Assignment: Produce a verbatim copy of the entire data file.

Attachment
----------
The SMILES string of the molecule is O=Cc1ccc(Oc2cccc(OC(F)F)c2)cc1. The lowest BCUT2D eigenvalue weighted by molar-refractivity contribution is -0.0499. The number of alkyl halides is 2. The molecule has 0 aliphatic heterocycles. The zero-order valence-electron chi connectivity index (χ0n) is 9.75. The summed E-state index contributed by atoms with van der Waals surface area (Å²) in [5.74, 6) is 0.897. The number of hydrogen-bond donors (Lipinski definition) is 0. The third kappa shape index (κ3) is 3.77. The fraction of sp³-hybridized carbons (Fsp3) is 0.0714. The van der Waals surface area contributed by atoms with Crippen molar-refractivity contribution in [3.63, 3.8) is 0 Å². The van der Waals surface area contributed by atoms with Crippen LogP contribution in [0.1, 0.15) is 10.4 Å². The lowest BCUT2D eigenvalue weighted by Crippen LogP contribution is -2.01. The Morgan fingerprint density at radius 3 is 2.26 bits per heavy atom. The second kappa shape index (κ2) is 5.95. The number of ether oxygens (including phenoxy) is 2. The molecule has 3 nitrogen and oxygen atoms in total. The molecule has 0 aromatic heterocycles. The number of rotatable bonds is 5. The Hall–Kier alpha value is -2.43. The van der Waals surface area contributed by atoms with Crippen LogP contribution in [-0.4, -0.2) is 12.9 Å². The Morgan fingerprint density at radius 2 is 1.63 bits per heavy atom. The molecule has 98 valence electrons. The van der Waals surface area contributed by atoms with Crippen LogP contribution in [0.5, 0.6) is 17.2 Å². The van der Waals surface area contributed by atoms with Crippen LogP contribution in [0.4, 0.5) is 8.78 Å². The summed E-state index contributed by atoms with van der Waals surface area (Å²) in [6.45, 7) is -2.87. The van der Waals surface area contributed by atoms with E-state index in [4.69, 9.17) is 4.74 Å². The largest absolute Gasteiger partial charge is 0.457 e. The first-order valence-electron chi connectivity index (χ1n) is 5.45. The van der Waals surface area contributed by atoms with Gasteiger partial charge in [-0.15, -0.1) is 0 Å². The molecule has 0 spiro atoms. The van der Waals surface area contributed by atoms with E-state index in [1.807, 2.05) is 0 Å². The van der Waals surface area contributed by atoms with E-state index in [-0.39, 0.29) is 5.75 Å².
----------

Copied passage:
The SMILES string of the molecule is O=Cc1ccc(Oc2cccc(OC(F)F)c2)cc1. The lowest BCUT2D eigenvalue weighted by molar-refractivity contribution is -0.0499. The number of alkyl halides is 2. The molecule has 0 aliphatic heterocycles. The zero-order valence-electron chi connectivity index (χ0n) is 9.75. The summed E-state index contributed by atoms with van der Waals surface area (Å²) in [5.74, 6) is 0.897. The number of hydrogen-bond donors (Lipinski definition) is 0. The third kappa shape index (κ3) is 3.77. The fraction of sp³-hybridized carbons (Fsp3) is 0.0714. The van der Waals surface area contributed by atoms with Crippen molar-refractivity contribution in [3.63, 3.8) is 0 Å². The van der Waals surface area contributed by atoms with Crippen LogP contribution in [0.1, 0.15) is 10.4 Å². The lowest BCUT2D eigenvalue weighted by Crippen LogP contribution is -2.01. The Morgan fingerprint density at radius 3 is 2.26 bits per heavy atom. The second kappa shape index (κ2) is 5.95. The number of ether oxygens (including phenoxy) is 2. The molecule has 3 nitrogen and oxygen atoms in total. The molecule has 0 aromatic heterocycles. The number of rotatable bonds is 5. The Hall–Kier alpha value is -2.43. The van der Waals surface area contributed by atoms with Crippen LogP contribution in [-0.4, -0.2) is 12.9 Å². The Morgan fingerprint density at radius 2 is 1.63 bits per heavy atom. The molecule has 98 valence electrons. The van der Waals surface area contributed by atoms with Crippen LogP contribution in [0.5, 0.6) is 17.2 Å². The van der Waals surface area contributed by atoms with Crippen LogP contribution in [0.4, 0.5) is 8.78 Å². The summed E-state index contributed by atoms with van der Waals surface area (Å²) in [6.45, 7) is -2.87. The van der Waals surface area contributed by atoms with E-state index in [4.69, 9.17) is 4.74 Å². The largest absolute Gasteiger partial charge is 0.457 e. The first-order valence-electron chi connectivity index (χ1n) is 5.45. The van der Waals surface area contributed by atoms with Gasteiger partial charge in [-0.15, -0.1) is 0 Å². The molecule has 0 spiro atoms. The van der Waals surface area contributed by atoms with E-state index in [1.807, 2.05) is 0 Å². The van der Waals surface area contributed by atoms with E-state index in [-0.39, 0.29) is 5.75 Å².